ERIE — Neither side appears to be closer to resolution in the border war between Erie and Lafayette, as stonewalling, accusations and rewriting history have become the order of the day.
“Lafayette launches a smear campaign against Erie under the guise of an ‘investigation,’ and most recently they have decided to expend their taxpayers’ dollars to test the limits of eminent domain in Colorado,” claims Fred Diehl, assistant to the Erie town administrator. “Bottom line is they just don’t want us to develop and have been throwing everything (including the kitchen sink) in our way to try to deter us.”
At the heart of the matter is Nine Mile Corner, on the southeast corner of U.S. Highway 287 and Arapahoe Road, which has both history and a history between the two municipalities.
Following World War I, members of the American Legion wanted to construct a gateway over Arapahoe, the main drag to Boulder before the construction of U.S. 36, and named it the “Road of Remembrance.” Today, two stone pillars remain at the intersection, named Nine-Mile Corner because that was the distance to Boulder.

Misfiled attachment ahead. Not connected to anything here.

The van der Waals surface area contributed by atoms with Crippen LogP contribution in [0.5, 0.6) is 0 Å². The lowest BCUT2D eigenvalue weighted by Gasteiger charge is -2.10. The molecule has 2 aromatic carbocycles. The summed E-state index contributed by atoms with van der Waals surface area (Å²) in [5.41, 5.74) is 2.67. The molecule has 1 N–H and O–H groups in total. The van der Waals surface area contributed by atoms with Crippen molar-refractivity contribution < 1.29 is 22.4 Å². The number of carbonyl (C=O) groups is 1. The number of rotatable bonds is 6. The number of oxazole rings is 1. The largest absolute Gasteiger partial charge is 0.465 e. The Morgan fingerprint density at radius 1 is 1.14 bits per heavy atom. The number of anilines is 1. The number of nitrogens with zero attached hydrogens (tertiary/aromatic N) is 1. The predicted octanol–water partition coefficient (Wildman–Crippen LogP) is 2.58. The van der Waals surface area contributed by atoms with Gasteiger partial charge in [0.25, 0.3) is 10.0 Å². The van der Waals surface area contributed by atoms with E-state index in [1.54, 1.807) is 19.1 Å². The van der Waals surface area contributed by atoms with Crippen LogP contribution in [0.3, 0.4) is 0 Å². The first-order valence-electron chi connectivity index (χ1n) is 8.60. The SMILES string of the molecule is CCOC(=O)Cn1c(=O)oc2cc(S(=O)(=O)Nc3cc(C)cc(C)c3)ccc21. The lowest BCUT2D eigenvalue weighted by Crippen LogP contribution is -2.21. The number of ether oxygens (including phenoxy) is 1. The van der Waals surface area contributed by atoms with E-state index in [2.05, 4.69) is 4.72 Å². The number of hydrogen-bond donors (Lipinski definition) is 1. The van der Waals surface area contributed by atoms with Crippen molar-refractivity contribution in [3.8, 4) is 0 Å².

While the Great Depression and another world war put many of the roadway plans aside, a lot has happened more recently to create a history between Erie and Lafayette.
When Erie annexed land at the northeast corner of the intersection before the turn of this century, which became the site of a strip mall anchored by a Safeway store, it kicked off what many feared would be a full-out annexation war. The Boulder County Commissioners helped work out an Intergovernmental Agreement between the two municipalities, which expired in 2014.
Before that occurred, however, Erie already had purchased Nine Mile Corner in 2012, using urban renewal funds and soon after announcing its intention to pull out of the Super IGA between Boulder County municipalities. While things may have been tepid between the municipalities since then, they heated up dramatically this spring.
“We believe that a substantial buffer between the municipalities is important,” said Lafayette Mayor Christine Berg. She noted that Erie has plans to become a city of as much as 60,000 residents, while Lafayette plans its city will be fully developed at 35,000.